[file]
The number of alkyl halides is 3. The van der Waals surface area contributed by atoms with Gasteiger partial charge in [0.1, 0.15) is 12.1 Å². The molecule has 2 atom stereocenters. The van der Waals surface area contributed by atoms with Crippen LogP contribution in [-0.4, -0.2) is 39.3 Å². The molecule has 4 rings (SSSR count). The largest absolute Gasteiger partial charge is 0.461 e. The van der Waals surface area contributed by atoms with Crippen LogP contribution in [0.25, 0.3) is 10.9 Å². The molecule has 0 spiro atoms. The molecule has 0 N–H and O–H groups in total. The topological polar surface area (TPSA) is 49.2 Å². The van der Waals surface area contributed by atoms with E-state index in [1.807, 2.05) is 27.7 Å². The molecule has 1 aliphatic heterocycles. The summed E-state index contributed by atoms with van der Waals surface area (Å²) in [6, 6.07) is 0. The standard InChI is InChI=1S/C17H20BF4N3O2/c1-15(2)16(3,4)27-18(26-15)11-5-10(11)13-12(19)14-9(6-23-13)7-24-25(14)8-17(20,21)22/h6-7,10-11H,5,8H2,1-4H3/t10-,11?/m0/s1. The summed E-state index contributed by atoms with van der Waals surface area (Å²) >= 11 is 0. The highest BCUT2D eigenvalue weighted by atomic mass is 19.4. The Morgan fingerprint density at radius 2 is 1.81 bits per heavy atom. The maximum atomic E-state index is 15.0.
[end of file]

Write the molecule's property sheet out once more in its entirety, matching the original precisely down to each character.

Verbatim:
The number of alkyl halides is 3. The van der Waals surface area contributed by atoms with Gasteiger partial charge in [0.1, 0.15) is 12.1 Å². The molecule has 2 atom stereocenters. The van der Waals surface area contributed by atoms with Crippen LogP contribution in [-0.4, -0.2) is 39.3 Å². The molecule has 4 rings (SSSR count). The largest absolute Gasteiger partial charge is 0.461 e. The van der Waals surface area contributed by atoms with Crippen LogP contribution in [0.25, 0.3) is 10.9 Å². The molecule has 0 spiro atoms. The molecule has 0 N–H and O–H groups in total. The topological polar surface area (TPSA) is 49.2 Å². The van der Waals surface area contributed by atoms with E-state index in [1.807, 2.05) is 27.7 Å². The molecule has 1 aliphatic heterocycles. The summed E-state index contributed by atoms with van der Waals surface area (Å²) in [6, 6.07) is 0. The standard InChI is InChI=1S/C17H20BF4N3O2/c1-15(2)16(3,4)27-18(26-15)11-5-10(11)13-12(19)14-9(6-23-13)7-24-25(14)8-17(20,21)22/h6-7,10-11H,5,8H2,1-4H3/t10-,11?/m0/s1. The summed E-state index contributed by atoms with van der Waals surface area (Å²) >= 11 is 0. The highest BCUT2D eigenvalue weighted by atomic mass is 19.4. The Morgan fingerprint density at radius 2 is 1.81 bits per heavy atom. The maximum atomic E-state index is 15.0.